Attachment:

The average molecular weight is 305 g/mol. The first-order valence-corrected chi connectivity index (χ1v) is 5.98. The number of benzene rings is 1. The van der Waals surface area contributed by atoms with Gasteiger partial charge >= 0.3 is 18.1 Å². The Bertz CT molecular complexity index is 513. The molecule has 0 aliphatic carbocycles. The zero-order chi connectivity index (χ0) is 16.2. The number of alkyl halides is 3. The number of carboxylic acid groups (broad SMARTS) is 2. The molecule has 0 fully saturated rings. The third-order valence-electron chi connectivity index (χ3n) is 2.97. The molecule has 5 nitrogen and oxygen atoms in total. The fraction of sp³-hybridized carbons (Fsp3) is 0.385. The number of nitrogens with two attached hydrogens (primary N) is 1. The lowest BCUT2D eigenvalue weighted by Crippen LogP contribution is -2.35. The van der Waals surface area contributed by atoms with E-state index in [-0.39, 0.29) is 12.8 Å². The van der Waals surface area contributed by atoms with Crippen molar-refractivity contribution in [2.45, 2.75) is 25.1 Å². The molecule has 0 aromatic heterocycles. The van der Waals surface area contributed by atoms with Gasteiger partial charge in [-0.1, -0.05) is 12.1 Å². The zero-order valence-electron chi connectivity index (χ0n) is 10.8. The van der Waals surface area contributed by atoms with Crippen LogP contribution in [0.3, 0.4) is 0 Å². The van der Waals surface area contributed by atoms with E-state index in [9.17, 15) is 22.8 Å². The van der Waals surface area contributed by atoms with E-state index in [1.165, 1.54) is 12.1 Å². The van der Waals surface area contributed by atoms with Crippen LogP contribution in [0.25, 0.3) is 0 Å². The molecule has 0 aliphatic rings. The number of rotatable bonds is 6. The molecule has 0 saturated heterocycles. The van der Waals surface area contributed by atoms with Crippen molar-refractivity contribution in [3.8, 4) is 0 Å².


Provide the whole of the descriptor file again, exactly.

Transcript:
The average molecular weight is 305 g/mol. The first-order valence-corrected chi connectivity index (χ1v) is 5.98. The number of benzene rings is 1. The van der Waals surface area contributed by atoms with Gasteiger partial charge >= 0.3 is 18.1 Å². The Bertz CT molecular complexity index is 513. The molecule has 0 aliphatic carbocycles. The zero-order chi connectivity index (χ0) is 16.2. The number of alkyl halides is 3. The number of carboxylic acid groups (broad SMARTS) is 2. The molecule has 0 fully saturated rings. The third-order valence-electron chi connectivity index (χ3n) is 2.97. The molecule has 5 nitrogen and oxygen atoms in total. The fraction of sp³-hybridized carbons (Fsp3) is 0.385. The number of nitrogens with two attached hydrogens (primary N) is 1. The lowest BCUT2D eigenvalue weighted by Crippen LogP contribution is -2.35. The van der Waals surface area contributed by atoms with E-state index in [-0.39, 0.29) is 12.8 Å². The van der Waals surface area contributed by atoms with Crippen molar-refractivity contribution in [2.45, 2.75) is 25.1 Å². The molecule has 0 aromatic heterocycles. The van der Waals surface area contributed by atoms with Gasteiger partial charge in [-0.1, -0.05) is 12.1 Å². The zero-order valence-electron chi connectivity index (χ0n) is 10.8. The van der Waals surface area contributed by atoms with Crippen LogP contribution in [0.3, 0.4) is 0 Å². The van der Waals surface area contributed by atoms with E-state index in [9.17, 15) is 22.8 Å². The van der Waals surface area contributed by atoms with E-state index in [1.165, 1.54) is 12.1 Å². The van der Waals surface area contributed by atoms with Crippen LogP contribution in [0.25, 0.3) is 0 Å². The molecule has 0 aliphatic rings. The number of rotatable bonds is 6. The molecule has 0 saturated heterocycles. The van der Waals surface area contributed by atoms with Crippen molar-refractivity contribution in [3.8, 4) is 0 Å².